CULLMAN, Ala. – As churches respond to the Coronavirus pandemic by transitioning to online services and Bible studies, Northbrook Baptist Church is hoping to help smaller churches continue to minister. Pastor Keith Warden explained,
“There’s a lot of smaller churches, and then there’s also just guys that are bivocational, and so they don’t have the manpower and stuff. I know some churches are not normally doing video stuff every week or being online every week, and so this kind of puts them behind the eight ball with everything that’s going on right now. So that was just a way of really, more than anything else, just saying, ‘Hey, if there’s any way that we can help you or serve you, whether it’s video your sermon or some kind of message that you’d just like to put online for your congregation, we’ve got the equipment to do that, we’ve got some staff that can help us do that.”
“Man, I’ll tell you what: we’re all just trying to figure out ways that we can serve and help each other in really unusual times. So that’s just something we want to do, if we can. I don’t know if anybody will want to do it or have the need to do it, but it’s certainly something we could do and want to do, if it’s needed.”
How is Northbrook doing as an online church?
Warden shared, “It’s been good and, you know, I have mixed emotions about that. On one hand, I’m grateful that we could do it, because, man, we just really need to. There’s really no other way that you can remain connected with them when it’s all said and done. I was talking to somebody about this, this morning: you know, you really, ultimately, can’t really be a church if it’s just a virtual experience. You need to be with people. Churches are not churches, I don’t think, unless we can be together, but these are really unprecedented times. And so, you’re trying to figure out how best to give people a sense of connection and encouragement and instruction.”
Warden was happy overall with the digital turnout.
“We had a good response. I think that on Sunday we had right at 500 or more that were watching at one time. And then you had, I think it was well over a thousand views- people that maybe just stopped in, dropped in for a few minutes and moved on. But yeah, it was unusually pleasant: unusual in the sense that it doesn’t feel like a Sunday when you’re not together; that’s just odd. If you do what we do every week, if you’re a pastor, not being with your church on Sunday’s just odd. But at the same time, it was very gratifying and encouraging.”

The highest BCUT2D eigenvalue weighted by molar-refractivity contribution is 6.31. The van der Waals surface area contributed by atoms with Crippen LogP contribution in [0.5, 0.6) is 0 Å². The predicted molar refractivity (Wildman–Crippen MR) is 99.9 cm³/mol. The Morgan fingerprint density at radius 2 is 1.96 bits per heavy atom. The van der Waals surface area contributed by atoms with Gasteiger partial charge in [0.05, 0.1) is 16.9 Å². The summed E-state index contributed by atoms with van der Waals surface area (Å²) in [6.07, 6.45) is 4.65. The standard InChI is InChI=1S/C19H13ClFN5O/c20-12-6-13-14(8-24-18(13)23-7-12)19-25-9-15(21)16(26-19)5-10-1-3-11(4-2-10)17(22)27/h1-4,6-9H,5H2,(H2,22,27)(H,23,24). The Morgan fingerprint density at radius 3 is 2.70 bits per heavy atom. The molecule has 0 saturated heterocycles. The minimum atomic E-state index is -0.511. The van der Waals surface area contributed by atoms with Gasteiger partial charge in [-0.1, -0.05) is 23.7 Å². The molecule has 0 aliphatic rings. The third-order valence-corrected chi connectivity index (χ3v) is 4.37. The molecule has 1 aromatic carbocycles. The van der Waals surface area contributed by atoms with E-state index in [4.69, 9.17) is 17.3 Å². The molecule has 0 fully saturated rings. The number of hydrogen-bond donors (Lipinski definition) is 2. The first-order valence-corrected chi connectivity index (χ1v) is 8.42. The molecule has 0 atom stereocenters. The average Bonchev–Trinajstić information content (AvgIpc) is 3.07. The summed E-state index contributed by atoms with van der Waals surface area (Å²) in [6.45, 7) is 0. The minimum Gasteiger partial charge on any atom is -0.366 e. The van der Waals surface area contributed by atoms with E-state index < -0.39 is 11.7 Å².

Northbrook averages 600 at a typical Sunday morning service.
Not just worship services
Warden told The Tribune, “In our small groups, we had the majority of our small groups that used some kind of platform like Zoom or Facetime or something else to actually meet virtually as a small group. And so, a lot of our groups met on Sunday, and we expect almost twice that many to finally catch up to speed and do that this Sunday, because they’ve been motivated to do it, now. There’s a lot of those resources that people have never really tapped into, because they really haven’t wanted to- and, honestly, I probably haven’t, either- but now, you have to. And it’s really working well. And so, we were actually able to have a lot of small groups. I have a men’s group that I meet with each week, and we were able to meet (online) on Sunday night. And I have a class that I teach on Sunday morning, and so we met on Zoom. And really, by the end of the day, I felt almost as tired as I normally do on Sunday, because I actually ended up speaking and communicating with almost as many people as I normally do, absent the opportunity to just casually bump into folks.”
It’s certainly been an adjustment for Northbrook and other churches across the state, but Warden is thankful that the technology is available to stay connected with his congregation.
“So, it was different, and we’re trying to figure it out as we go. Every week is different, so we’ll probably get a little bit better at it and make some adjustments, depending how long all this lasts. But it’s different, and it’s amazing to think that we’re able to do this. If we were going through this even- what- ten years ago, it might have looked a lot different, at least for churches trying to connect.”
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